Monday, June 22, 2009

Privilege in Action

Many other bloggers have already posted on this story of an immigrant mother whose child was taken from her because
  • The "baby was born to an illegal [sic] immigrant;"
  • The "mother had not purchased a crib, clothes, food or formula." (Most Latina mothers breast feed their babies).
  • "She does not speak English which puts baby in danger."
These were the reasons cited by the social worker for removing the child for placement with a wealthy couple. So these reasons have been bumping around in my head and causing me to reflect on my own experience bringing a baby home. I had not purchased a crib, formula, or baby food either. I did have a sturdy little bassinet that fit right next to my bed for easy night feedings which I acquired from Freecycle, and which has now gone on its way to the next little one via Freecycle. I didn't have any baby food at home, since babies don't actually eat solid food until around 6 months, and when she did start on solids I simply made my own baby food. And I had no formula (except for the loads of free samples that were foisted on me at the hospital) because I was breastfeeding exclusively. But I took my baby home with me in spite of my epic failure to participate in the baby-industrial-complex. Because I'm white and speak English.

Please call or write to the judge and/or the Department of Human Services that are involved in this case:
Honorable Judge Sharon Sigalas
Youth Justice Court of Jackson County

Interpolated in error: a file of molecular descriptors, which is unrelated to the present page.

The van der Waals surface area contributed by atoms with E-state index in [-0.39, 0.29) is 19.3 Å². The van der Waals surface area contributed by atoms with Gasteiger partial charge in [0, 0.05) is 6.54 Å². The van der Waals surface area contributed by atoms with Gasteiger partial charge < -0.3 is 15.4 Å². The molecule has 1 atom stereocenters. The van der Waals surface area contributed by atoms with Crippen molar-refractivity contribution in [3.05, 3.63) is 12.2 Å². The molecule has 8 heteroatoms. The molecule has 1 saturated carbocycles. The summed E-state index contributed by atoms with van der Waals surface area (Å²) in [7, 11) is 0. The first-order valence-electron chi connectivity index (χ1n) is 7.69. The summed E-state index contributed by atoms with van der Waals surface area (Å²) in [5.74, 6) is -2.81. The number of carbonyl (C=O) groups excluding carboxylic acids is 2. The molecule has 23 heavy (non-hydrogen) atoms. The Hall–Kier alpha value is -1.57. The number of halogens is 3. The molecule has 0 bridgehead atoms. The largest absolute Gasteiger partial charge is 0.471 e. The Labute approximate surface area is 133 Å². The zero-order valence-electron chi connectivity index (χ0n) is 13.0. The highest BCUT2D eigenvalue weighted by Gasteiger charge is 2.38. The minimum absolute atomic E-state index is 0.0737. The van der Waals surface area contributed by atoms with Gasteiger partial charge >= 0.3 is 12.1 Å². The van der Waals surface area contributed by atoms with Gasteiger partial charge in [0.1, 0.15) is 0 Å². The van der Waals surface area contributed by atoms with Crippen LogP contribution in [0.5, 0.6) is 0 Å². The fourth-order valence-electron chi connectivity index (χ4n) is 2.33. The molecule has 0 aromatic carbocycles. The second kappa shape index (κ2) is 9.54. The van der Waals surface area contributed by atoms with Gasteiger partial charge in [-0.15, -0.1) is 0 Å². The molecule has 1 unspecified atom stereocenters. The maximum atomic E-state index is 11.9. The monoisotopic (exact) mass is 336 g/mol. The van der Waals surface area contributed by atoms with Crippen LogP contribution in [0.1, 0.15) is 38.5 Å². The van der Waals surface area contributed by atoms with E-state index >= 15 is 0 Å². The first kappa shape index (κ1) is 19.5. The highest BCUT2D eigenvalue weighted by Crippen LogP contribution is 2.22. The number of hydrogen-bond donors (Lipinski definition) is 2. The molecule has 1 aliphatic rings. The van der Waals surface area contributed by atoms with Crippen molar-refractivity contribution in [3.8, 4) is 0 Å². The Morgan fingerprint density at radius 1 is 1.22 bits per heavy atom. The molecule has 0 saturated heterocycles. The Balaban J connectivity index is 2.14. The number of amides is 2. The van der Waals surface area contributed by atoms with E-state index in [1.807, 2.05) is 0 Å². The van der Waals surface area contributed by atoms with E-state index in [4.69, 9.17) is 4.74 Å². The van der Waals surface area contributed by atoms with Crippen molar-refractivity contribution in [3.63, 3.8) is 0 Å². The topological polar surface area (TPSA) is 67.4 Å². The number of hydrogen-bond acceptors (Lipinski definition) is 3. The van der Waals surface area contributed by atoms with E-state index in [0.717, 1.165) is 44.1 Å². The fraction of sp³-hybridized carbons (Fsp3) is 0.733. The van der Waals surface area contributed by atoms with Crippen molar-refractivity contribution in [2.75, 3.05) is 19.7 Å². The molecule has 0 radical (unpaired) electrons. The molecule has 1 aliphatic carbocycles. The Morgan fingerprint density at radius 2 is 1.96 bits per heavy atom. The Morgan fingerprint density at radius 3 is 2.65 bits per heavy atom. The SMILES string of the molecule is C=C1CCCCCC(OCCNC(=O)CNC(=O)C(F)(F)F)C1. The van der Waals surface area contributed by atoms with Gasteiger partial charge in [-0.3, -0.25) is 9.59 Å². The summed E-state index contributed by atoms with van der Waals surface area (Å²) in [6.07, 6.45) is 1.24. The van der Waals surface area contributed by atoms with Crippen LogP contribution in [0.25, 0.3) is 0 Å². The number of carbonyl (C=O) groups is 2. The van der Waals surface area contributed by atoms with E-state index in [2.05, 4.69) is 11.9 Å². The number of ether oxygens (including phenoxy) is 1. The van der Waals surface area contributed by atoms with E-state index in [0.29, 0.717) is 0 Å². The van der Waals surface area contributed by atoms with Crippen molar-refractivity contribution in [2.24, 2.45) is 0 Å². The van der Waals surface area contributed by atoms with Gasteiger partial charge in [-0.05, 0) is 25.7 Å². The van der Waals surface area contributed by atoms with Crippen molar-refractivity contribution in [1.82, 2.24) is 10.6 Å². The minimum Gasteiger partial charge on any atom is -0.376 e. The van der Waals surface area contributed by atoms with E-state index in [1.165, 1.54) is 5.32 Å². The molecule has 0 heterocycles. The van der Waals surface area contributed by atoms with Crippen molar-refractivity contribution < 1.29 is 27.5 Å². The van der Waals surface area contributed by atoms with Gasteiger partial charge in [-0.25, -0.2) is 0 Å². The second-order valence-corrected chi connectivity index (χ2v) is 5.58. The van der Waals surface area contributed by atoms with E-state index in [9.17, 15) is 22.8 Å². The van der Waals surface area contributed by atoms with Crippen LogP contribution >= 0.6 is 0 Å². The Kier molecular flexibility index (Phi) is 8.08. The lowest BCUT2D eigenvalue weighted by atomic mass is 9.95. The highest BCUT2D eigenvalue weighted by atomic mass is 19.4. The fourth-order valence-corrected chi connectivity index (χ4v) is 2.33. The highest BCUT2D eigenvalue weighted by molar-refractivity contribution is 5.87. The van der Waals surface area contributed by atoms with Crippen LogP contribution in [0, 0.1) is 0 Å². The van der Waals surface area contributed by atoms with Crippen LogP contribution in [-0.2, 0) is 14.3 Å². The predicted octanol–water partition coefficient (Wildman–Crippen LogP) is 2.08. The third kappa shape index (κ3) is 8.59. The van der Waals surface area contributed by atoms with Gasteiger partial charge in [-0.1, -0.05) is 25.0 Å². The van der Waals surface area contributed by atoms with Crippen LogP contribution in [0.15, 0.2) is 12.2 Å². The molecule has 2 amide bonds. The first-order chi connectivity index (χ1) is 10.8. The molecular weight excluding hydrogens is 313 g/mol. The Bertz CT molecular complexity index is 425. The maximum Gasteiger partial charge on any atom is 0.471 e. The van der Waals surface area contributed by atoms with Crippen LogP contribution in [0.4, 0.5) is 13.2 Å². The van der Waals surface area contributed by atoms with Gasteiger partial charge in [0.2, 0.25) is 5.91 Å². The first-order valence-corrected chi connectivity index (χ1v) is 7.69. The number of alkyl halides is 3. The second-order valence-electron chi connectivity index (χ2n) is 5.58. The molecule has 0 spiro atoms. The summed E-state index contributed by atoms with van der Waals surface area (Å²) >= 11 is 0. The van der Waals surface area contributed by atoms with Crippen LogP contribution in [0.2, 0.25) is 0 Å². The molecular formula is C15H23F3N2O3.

4903 Telephone Rd.
Pascagoula, MS 39567

Children's Justice Act Program
MS Dept. of Human Services
750 North State Street
Jackson, MS 39202
Call (601)359-4499 and ask for Barbara Proctor


  1. Michael6/23/2009

    Because I'm white and speak English.


    You should write a post on how a woman's capitalistic participation in the baby-industrial-complex is a part of the criteria for being an acceptable mom in our culture. I'm sure it would be dripping with sarcasm and fun to read.

  2. Baby-industrial-complex. I never heard of that term before, but I love it. Everything can be commodified and obviously, not buying the right products makes one a neglectful parent. How long will it be before internet access and personal computers become a prerequisite for providing a child with "proper" domestic necessities.

  3. Heather6/25/2009

    Baby-industrial-complex. I never heard of that term before, but I love it.

    Me too. When my sister was pregnant it amazed me how much stuff you're supposed to need, and how much pressure there is on new parents to "buy the very best" for their baby. As if a baby cares whether you spent hundreds on a new crib or got a second-hand one from a garage sale! I say just make sure it's not on the recall list, and Freecycle away! (We got my nieces first tricycle off Freecycle too)

  4. Michael,

    I believe I will write that post...when I get around to it. Such a fun (although depressing) topic.


    I never thought about computers and internet access. Of course, at some point not being able to demonstrate that you have all the educational resources your child might need in the future could become a part of the relevant criteria. Class warfare, anyone?